- What is British Citizenship?
- Who can apply for British Citizenship?
- ‘Good character’ requirement
- Routes to British Citizenship
- Documents required
- Language requirement & Life in the UK Test
- British Citizenship by Birth
- British Citizenship by Descent
- British Citizenship and ILR
- British Citizenship & family members
- When to apply for British Citizenship
- How to apply for British Citizenship
- What is Application Form AN?
- Referee to support application
- What is Naturalisation?
- British Citizenship ceremony
- Dual Citizenship
- Renouncing British Citizenship
- Frequently Asked Questions
Acquiring British citizenship is not an easy task – there can be plenty of hurdles along the way, making it ever more important to seek the most comprehensive, up-to-date legal advice.
Our team of immigration experts in Birmingham have extensive knowledge and experience when it comes to securing British citizenship for our clients; we know what makes a great application and which key errors to avoid.
Having collectively completed and submitted thousands of British citizenship applications, IAS’ immigration experts ought to be your first port of call when it comes to making your own application.
As a British citizen, you will be eligible to work, live and study in the UK indefinitely. You will also be able to access public funds as well as having the opportunity to leave the UK for an unlimited amount of time, without leaving your immigration status in jeopardy.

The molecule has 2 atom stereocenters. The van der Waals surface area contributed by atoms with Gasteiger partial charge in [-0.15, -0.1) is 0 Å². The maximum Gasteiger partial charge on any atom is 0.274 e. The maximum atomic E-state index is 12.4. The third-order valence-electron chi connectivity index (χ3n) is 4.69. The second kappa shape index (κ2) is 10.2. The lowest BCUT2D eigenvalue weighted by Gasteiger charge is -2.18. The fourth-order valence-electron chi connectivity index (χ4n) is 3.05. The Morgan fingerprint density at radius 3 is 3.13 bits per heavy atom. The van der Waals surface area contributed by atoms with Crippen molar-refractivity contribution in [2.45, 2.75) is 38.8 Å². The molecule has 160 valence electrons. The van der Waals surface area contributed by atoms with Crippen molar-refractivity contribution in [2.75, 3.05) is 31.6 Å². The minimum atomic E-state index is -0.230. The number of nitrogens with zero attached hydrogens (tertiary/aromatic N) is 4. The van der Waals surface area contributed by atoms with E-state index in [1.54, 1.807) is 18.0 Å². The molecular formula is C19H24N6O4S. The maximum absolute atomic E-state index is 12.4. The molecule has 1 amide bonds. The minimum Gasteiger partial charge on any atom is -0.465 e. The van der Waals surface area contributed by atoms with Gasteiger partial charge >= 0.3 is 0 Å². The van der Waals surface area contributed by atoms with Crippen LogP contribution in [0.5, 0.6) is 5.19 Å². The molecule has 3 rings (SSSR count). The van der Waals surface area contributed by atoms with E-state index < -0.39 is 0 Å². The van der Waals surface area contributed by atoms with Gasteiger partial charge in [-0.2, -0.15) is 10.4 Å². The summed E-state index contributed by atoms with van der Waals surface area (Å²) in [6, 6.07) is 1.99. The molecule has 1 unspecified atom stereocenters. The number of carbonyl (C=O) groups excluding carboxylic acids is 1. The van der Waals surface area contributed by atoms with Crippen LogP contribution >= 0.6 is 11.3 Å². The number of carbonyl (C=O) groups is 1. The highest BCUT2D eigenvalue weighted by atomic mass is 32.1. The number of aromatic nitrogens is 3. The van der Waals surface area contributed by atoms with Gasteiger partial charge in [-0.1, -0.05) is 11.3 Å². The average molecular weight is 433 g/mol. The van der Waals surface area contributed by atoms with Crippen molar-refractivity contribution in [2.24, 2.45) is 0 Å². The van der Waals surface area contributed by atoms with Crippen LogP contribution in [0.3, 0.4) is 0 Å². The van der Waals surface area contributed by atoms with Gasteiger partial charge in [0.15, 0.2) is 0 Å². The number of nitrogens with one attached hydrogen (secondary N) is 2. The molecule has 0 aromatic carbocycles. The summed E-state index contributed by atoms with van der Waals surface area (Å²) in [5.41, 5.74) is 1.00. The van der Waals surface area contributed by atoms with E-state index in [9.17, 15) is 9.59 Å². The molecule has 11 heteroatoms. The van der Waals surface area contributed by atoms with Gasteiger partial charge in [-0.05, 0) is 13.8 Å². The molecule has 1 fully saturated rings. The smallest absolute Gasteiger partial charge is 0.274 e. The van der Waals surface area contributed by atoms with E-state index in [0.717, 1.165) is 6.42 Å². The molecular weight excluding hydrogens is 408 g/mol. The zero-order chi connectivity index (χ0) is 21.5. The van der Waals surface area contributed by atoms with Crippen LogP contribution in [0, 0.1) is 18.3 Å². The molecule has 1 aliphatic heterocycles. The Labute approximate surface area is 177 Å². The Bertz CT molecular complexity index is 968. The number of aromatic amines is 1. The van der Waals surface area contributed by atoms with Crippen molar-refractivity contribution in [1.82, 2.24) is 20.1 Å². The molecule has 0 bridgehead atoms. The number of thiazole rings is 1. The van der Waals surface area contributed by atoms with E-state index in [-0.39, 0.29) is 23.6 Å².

We know that navigating the UK’s immigration system can be an exhausting, stressful process, which is why our immigration advisors are equipped with the latest knowledge – allowing us to do the hard work for you.
What is British Citizenship?
British citizenship is often considered the final rung on the ladder to long-term residency in the UK.
British citizenship allows you to apply for a British passport and gives you the full rights of a UK citizen. It provides invaluable freedoms, allowing you to enter and exit the UK freely, without being subjected to immigration controls.
Owning a British passport also grants access to a number of countries across the globe without requiring a visa.
Additionally, British citizenship gives you the right to vote in elections and referendums, even allowing you to stand for public office.
Who can apply for British Citizenship?
Those who wish to apply for British Citizenship through naturalisation must firstly satisfy the eligibility criteria:
- You must be aged 18 or above
- You must have passed the Life in the UK Test
- You must have held Indefinite Leave to Remain (settlement) in the UK for a minimum of twelve months
- You must meet the residency requirements: you must not have spent more than 90 days outside of the UK in any 12 month period and you must have been a continuous resident for at least 5 years, with no more than 450 days spent outside of the UK during that time
- You must satisfy the B1 CEFR English language requirements (unless exempt)
- You must be of good character
What does it mean to be of 'good character'?
A key requirement for those who wish to apply for British Citizenship is to be of good character.
You must establish that you will be a law-abiding, upstanding member of British society. To determine this, your criminal history will be examined; you must not hold a recent or severe criminal record.
This applies to offences committed both overseas and/or in relation to violating immigration rules.
The ‘good character’ requirement has a significant bearing on your application for British citizenship – previous criminal offences may result in the Home Office rejecting your application.
The requirement applies to anyone over the age of 10 who applies for either registration or naturalisation as a British citizen.
However, as well as evaluating any past criminal convictions or breaches of immigration law, the Home Office will also consider positive contributions to society.
This includes good behaviour such as charity work, those who have served in the armed forces, and will also assess your financial soundness.